Verifying The Unseen: Interactive Proofs for Label-Invariant Distribution Properties by Tal Herman and Guy Rothblum (arXiv). This paper considers the distribution testing problem in the context of interactive proofs. The verifier, who wishes to test a property of a distribution \(\mathcal{P}\), interacts with a prover who knows the distribution. The guarantee required is the standard one for interactive proof systems: in the YES case, an honest prover should be able to convince the verifier. In the NO case, no prover can convince the verifier with high probability. There are two important parameters of interest: the sample complexity of the verifier, and the communication complexity of the messages. It is useful to consider the two extremes. In one extreme, the verifier can simply solve the problem herself, ignoring the prover. This could require \(\Theta(n/\log n)\) queries (for the hardest properties like entropy and support size). Another extreme is for the honest prover to simply send an approximate description of the distribution, which takes \(O(n)\) bits. The prover can just test equality to the prover message, which only takes \(\Theta(\sqrt{n})\) queries. This paper shows a 2-round protocol for any (label-invariant) property where both the communication and the sample complexity can be made \(\Theta(\sqrt{n})\). This result shows the power of interaction for distribution testing problems.

News for March 2022

This was a relatively sleepy month with only two property testing papers. Do let us know if we missed any. Let us dig in. (EDIT: Two updates.)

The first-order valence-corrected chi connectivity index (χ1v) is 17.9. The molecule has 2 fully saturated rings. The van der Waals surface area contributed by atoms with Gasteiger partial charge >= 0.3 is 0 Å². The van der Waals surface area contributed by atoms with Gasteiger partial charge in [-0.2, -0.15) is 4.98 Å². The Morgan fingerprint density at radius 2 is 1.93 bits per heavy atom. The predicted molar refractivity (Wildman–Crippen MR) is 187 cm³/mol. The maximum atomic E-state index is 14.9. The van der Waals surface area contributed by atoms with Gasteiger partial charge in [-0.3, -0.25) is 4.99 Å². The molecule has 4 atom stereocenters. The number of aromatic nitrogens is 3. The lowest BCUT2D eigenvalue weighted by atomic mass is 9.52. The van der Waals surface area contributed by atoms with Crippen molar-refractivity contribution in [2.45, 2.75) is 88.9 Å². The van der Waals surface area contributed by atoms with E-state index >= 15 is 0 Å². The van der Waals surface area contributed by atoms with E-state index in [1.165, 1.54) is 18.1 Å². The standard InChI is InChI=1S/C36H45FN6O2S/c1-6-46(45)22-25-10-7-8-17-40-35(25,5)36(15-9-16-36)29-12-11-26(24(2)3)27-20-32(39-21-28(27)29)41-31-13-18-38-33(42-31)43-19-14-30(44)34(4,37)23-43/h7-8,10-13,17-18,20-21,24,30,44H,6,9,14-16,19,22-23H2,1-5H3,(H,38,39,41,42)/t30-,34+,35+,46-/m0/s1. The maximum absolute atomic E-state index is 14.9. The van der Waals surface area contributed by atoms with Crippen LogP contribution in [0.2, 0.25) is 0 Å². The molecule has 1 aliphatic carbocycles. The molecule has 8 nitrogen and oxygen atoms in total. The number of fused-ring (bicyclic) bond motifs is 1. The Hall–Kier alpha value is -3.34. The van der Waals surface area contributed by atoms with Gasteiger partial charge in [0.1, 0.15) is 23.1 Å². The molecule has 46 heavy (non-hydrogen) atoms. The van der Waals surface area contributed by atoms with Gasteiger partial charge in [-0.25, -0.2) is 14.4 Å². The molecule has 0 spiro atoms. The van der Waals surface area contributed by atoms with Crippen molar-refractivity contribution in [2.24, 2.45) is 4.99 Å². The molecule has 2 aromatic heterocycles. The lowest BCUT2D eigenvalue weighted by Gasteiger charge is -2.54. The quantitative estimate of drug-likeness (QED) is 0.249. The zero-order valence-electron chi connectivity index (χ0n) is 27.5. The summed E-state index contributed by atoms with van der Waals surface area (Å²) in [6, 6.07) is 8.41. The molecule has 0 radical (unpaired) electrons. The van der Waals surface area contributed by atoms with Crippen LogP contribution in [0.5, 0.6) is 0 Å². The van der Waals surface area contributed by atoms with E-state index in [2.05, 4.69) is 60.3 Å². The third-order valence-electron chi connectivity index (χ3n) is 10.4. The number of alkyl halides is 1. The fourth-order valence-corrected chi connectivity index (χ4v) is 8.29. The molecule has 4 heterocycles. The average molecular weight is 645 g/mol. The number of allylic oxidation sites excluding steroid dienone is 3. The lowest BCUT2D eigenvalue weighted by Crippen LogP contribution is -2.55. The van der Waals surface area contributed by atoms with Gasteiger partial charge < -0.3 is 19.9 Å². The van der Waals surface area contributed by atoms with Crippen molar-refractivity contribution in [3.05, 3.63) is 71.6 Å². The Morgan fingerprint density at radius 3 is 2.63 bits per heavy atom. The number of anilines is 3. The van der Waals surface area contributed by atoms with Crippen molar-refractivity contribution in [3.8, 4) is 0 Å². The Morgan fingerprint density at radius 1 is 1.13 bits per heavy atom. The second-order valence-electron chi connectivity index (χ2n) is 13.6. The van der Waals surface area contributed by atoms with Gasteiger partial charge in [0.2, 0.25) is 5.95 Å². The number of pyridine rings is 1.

1. I missed two papers. One on the estimation of quantum entropies and the other on algorithms and lower bounds for estimating MST and TSP costs.
  2. Finally, I forgot to welcome our new editor. Welcome onboard, Nithin Varma!!

Private High-Dimensional Hypothesis Testing by Shyam Narayanan (arXiv) This paper continues the novel study of distribution testing under the constraints brought forth by differential privacy extending the work of Canonne-Kamath-McMillan-Ullman-Zakynthinou (henceforth CKMUZ, covered in our May 2019 post). In particular, the paper presents algorithms with optimal sample complexity for private identity testing of \(d\)-dimensional Gaussians. In more detail, the paper shows that can be done with a mere \(\widetilde{O}\left( \frac{d^{1/2}}{\alpha^2} + \frac{ d^{1/3} }{ \alpha^{4/3} \cdot \varepsilon^{2/3}} + \frac{1}{\alpha \cdot \varepsilon} \right)\). Here \(\alpha\) is the proximity parameter and \(\varepsilon\) is the privacy parameter. Combined with a previous result of Acharya-Sun-Zhang, the paper proves that private identity testing of \(d\)-dimensional Gaussians is doable with a sample complexity smaller than that of private identity testing of discrete distributions over a domain of size \(d\) thereby refuting a conjecture of CKMUZ.